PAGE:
This summer, someone called me to ask if her husband could please come in shorts, because of an accident. Who am I to say he can't? I don't want to get those calls anymore. I don't want people to come eat there because the chef has a star, but because it's a cozy place. People have to be able to come as they are, just to have a nice conversation with good food. I want a restaurant where I would like to go out to eat myself, so I attract the kind of people I seem to feel comfortable with. Therefore it's also called Cantine Copine. I want to create the feeling that people go to their best friend's to eat, in a casual atmosphere, a place where they know where the refrigerator is, so to say. And that concept won't qualify for a star.
Street food stalls and sushi bars get Michelin stars outside Europe, right? Yes, but here Michelin continues to play the traditional card. Therefore, it was quite a weird edition here last November. There's a whole new generation of chefs who think in a different way. They do their own thing in a different way, but do not qualify for a star. Other chefs, who very clearly created a concept with the intention to obtain a star, are eligible.
How do you actually return a Michelin star? Michelin gives you a star and you can't return it. It's a very closed, absolutely not transparent institute. You can't even ask them for an explanation. You have no right to an answer; they are untouchable."
I once tried to contact them and that's a real mission. You can send a letter by mail to "the director of the Michelin Red Guide" because nobody knows his name, and just hope that it ends up in the right place. But I never got an answer. The only thing you can do to get rid of your star is by not filling in the form when you receive another one again. It's a pity, because the original idea of Michelin was fantastic: they sold tires and gave a guidebook with it so you could find restaurants if you went driving around. But people now travel and find other ways to discover places to eat. The guide has not kept pace.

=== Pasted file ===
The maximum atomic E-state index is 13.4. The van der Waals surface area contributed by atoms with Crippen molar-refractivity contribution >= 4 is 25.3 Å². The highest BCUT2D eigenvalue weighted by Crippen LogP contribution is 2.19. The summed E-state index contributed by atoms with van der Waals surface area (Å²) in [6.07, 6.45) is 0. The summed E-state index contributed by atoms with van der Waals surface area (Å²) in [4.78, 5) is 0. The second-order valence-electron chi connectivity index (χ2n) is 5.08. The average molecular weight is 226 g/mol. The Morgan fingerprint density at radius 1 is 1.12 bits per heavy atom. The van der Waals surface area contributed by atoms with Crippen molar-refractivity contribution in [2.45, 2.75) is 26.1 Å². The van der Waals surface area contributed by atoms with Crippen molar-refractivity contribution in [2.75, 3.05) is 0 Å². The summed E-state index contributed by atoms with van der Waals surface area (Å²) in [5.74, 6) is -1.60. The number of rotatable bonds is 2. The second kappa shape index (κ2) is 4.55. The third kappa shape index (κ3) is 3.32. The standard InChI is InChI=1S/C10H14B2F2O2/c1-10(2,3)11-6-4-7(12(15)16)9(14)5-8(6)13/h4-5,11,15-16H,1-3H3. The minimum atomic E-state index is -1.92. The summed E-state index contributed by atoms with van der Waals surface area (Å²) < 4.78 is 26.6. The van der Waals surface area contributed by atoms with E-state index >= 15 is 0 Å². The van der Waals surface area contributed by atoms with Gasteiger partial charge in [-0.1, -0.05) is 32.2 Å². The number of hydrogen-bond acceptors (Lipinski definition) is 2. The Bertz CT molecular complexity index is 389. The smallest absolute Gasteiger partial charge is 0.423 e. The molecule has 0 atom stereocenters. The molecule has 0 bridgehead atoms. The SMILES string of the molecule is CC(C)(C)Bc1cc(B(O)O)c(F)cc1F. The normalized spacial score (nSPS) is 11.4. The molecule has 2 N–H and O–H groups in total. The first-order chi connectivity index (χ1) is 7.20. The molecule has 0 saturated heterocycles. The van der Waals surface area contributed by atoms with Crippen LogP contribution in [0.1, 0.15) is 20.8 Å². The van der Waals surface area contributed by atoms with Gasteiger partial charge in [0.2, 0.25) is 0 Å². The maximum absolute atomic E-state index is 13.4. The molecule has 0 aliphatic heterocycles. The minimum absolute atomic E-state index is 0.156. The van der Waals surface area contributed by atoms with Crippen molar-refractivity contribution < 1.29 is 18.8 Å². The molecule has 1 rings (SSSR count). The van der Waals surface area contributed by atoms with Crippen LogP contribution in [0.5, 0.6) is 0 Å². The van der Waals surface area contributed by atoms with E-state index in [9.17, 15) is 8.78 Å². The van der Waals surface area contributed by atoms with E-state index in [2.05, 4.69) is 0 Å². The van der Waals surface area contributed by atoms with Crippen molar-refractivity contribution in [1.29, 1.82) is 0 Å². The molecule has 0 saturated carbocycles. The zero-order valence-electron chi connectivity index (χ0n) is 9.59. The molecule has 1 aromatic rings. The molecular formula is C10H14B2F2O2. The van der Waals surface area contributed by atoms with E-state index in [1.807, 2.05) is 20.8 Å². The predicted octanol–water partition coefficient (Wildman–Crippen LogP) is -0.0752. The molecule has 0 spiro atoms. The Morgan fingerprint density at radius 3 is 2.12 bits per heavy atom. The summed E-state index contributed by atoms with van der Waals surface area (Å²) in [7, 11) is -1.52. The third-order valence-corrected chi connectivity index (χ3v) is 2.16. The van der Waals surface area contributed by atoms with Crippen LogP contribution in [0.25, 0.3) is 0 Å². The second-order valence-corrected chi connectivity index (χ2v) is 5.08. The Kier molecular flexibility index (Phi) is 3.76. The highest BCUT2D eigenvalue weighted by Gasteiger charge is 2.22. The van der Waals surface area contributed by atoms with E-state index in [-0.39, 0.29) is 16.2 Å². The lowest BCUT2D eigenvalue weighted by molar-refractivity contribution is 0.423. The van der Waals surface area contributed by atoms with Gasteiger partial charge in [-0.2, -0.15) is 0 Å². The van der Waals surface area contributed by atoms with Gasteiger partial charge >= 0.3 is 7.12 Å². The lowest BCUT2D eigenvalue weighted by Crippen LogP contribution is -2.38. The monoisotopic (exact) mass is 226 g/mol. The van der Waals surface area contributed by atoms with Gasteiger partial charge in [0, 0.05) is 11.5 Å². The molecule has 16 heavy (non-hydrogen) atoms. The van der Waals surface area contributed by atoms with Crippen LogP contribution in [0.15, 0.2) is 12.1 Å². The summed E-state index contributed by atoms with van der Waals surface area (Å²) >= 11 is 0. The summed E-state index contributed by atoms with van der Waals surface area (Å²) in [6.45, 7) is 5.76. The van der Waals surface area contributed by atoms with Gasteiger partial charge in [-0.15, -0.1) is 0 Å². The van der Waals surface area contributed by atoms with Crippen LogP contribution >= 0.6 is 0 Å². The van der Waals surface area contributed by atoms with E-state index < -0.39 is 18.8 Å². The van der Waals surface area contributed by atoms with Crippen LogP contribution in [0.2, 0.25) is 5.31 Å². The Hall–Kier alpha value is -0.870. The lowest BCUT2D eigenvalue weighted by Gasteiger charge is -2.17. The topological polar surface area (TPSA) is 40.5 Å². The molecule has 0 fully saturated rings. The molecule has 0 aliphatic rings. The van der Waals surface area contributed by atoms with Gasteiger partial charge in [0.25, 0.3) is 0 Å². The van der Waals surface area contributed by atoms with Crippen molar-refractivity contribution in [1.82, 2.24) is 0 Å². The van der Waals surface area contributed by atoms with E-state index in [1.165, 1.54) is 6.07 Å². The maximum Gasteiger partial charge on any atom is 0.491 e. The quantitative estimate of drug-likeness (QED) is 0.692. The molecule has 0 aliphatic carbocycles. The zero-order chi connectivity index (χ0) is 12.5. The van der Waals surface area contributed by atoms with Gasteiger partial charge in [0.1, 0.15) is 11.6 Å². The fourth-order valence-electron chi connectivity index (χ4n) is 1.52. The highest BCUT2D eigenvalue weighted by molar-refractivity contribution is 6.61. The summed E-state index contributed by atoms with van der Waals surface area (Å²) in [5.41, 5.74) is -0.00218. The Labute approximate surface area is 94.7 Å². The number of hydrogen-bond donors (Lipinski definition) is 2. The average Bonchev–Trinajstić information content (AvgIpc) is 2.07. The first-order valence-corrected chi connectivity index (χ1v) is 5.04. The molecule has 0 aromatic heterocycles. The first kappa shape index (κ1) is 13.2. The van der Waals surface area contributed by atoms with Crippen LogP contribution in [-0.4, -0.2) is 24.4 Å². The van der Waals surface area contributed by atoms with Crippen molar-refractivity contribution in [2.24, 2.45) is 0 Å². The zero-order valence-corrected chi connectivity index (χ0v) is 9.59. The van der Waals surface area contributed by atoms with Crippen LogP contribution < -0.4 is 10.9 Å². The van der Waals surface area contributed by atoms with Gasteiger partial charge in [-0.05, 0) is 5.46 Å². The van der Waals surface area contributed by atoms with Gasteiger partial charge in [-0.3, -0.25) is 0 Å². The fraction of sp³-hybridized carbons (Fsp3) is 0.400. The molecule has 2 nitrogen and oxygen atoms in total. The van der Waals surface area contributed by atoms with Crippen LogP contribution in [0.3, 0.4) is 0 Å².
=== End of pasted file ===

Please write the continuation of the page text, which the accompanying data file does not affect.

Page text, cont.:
I read that you want a restaurant with a team consisting of only women. Why? It happens to be the case that I currently only have women in my team—two in the kitchen and one in the ministry. I'm going to take them with me.
Is it better to work with just women? There is a notable absence of testosterone. It's much quieter and there's less competition. I personally find it enjoyable. I can't tolerate all the messing around and I can do without all the macho behaviour as well.
Was it difficult to lead a team of men as a woman? It depends on the personality of the boys and their age: the older, the more ambitious, and thus the harder to stand my authority. Once there was a cook in my kitchen that was very domineering and arrogant. He was twice as big as I was, so physically I wouldn't stand a chance, certainly not in a kitchen full of large knives. I had to fire him.
How come there are so few female chefs? I think women take on their ambition in a different way than men do. Men like to take the lead, and it's still true that women have to take care of their families more than men. That's difficult to combine with working in a restaurant. I'm different from the other women, because I don't have a classical household to take care of. Furthermore, it's not that I want a kitchen with just women. This is accidental. When I search for new employees, I don't look at the gender, but at their personality and competence.
This story originally appeared in Dutch on MUNCHIES NL.